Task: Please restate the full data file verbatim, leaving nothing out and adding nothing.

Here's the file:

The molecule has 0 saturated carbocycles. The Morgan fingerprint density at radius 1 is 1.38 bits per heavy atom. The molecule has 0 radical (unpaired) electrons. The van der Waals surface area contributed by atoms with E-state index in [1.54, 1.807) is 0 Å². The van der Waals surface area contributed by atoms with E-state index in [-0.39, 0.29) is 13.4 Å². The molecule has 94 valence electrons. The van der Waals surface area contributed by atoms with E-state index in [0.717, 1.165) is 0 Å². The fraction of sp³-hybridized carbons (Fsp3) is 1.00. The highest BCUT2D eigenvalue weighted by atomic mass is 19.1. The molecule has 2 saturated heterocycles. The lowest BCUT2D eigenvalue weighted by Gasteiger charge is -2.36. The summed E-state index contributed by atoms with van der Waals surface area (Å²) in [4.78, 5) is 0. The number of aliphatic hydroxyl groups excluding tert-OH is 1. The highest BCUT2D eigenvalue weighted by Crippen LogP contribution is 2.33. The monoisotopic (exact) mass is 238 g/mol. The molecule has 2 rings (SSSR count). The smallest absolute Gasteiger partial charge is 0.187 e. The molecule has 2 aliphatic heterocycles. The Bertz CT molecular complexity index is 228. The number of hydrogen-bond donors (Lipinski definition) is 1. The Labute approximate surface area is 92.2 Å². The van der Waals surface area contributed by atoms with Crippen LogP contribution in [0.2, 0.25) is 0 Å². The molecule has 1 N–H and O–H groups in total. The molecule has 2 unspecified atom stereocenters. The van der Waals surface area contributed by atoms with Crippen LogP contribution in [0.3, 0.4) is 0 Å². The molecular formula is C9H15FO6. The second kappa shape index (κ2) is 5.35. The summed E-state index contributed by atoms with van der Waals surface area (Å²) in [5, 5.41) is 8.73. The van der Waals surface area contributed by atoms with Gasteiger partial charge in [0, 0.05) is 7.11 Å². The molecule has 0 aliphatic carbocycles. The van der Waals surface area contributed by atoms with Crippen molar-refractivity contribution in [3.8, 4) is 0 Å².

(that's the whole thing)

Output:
The molecule has 0 saturated carbocycles. The Morgan fingerprint density at radius 1 is 1.38 bits per heavy atom. The molecule has 0 radical (unpaired) electrons. The van der Waals surface area contributed by atoms with E-state index in [1.54, 1.807) is 0 Å². The van der Waals surface area contributed by atoms with E-state index in [-0.39, 0.29) is 13.4 Å². The molecule has 94 valence electrons. The van der Waals surface area contributed by atoms with E-state index in [0.717, 1.165) is 0 Å². The fraction of sp³-hybridized carbons (Fsp3) is 1.00. The highest BCUT2D eigenvalue weighted by atomic mass is 19.1. The molecule has 2 saturated heterocycles. The lowest BCUT2D eigenvalue weighted by Gasteiger charge is -2.36. The summed E-state index contributed by atoms with van der Waals surface area (Å²) in [4.78, 5) is 0. The number of aliphatic hydroxyl groups excluding tert-OH is 1. The highest BCUT2D eigenvalue weighted by Crippen LogP contribution is 2.33. The monoisotopic (exact) mass is 238 g/mol. The molecule has 2 rings (SSSR count). The smallest absolute Gasteiger partial charge is 0.187 e. The molecule has 2 aliphatic heterocycles. The Bertz CT molecular complexity index is 228. The number of hydrogen-bond donors (Lipinski definition) is 1. The Labute approximate surface area is 92.2 Å². The van der Waals surface area contributed by atoms with Crippen LogP contribution in [0.2, 0.25) is 0 Å². The molecule has 1 N–H and O–H groups in total. The molecule has 2 unspecified atom stereocenters. The van der Waals surface area contributed by atoms with Crippen LogP contribution in [0.3, 0.4) is 0 Å². The molecular formula is C9H15FO6. The second kappa shape index (κ2) is 5.35. The summed E-state index contributed by atoms with van der Waals surface area (Å²) in [5, 5.41) is 8.73. The van der Waals surface area contributed by atoms with Gasteiger partial charge in [0, 0.05) is 7.11 Å². The molecule has 0 aliphatic carbocycles. The van der Waals surface area contributed by atoms with Crippen molar-refractivity contribution in [3.8, 4) is 0 Å².